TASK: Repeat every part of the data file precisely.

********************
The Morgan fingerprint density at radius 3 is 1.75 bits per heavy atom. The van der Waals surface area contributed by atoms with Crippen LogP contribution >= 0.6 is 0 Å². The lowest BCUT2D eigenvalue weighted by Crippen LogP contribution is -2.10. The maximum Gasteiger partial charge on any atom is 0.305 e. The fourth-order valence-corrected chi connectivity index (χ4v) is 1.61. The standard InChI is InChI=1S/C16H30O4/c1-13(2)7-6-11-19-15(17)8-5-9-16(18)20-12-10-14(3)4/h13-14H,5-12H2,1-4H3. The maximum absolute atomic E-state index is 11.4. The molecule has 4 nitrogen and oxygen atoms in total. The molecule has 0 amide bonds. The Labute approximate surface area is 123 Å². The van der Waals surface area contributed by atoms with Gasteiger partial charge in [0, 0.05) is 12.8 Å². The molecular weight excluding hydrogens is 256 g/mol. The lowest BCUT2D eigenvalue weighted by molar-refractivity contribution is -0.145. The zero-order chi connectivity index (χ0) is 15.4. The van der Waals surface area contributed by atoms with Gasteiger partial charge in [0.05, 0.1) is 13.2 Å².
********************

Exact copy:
The Morgan fingerprint density at radius 3 is 1.75 bits per heavy atom. The van der Waals surface area contributed by atoms with Crippen LogP contribution >= 0.6 is 0 Å². The lowest BCUT2D eigenvalue weighted by Crippen LogP contribution is -2.10. The maximum Gasteiger partial charge on any atom is 0.305 e. The fourth-order valence-corrected chi connectivity index (χ4v) is 1.61. The standard InChI is InChI=1S/C16H30O4/c1-13(2)7-6-11-19-15(17)8-5-9-16(18)20-12-10-14(3)4/h13-14H,5-12H2,1-4H3. The maximum absolute atomic E-state index is 11.4. The molecule has 4 nitrogen and oxygen atoms in total. The molecule has 0 amide bonds. The Labute approximate surface area is 123 Å². The van der Waals surface area contributed by atoms with Gasteiger partial charge in [0, 0.05) is 12.8 Å². The molecular weight excluding hydrogens is 256 g/mol. The lowest BCUT2D eigenvalue weighted by molar-refractivity contribution is -0.145. The zero-order chi connectivity index (χ0) is 15.4. The van der Waals surface area contributed by atoms with Gasteiger partial charge in [0.05, 0.1) is 13.2 Å².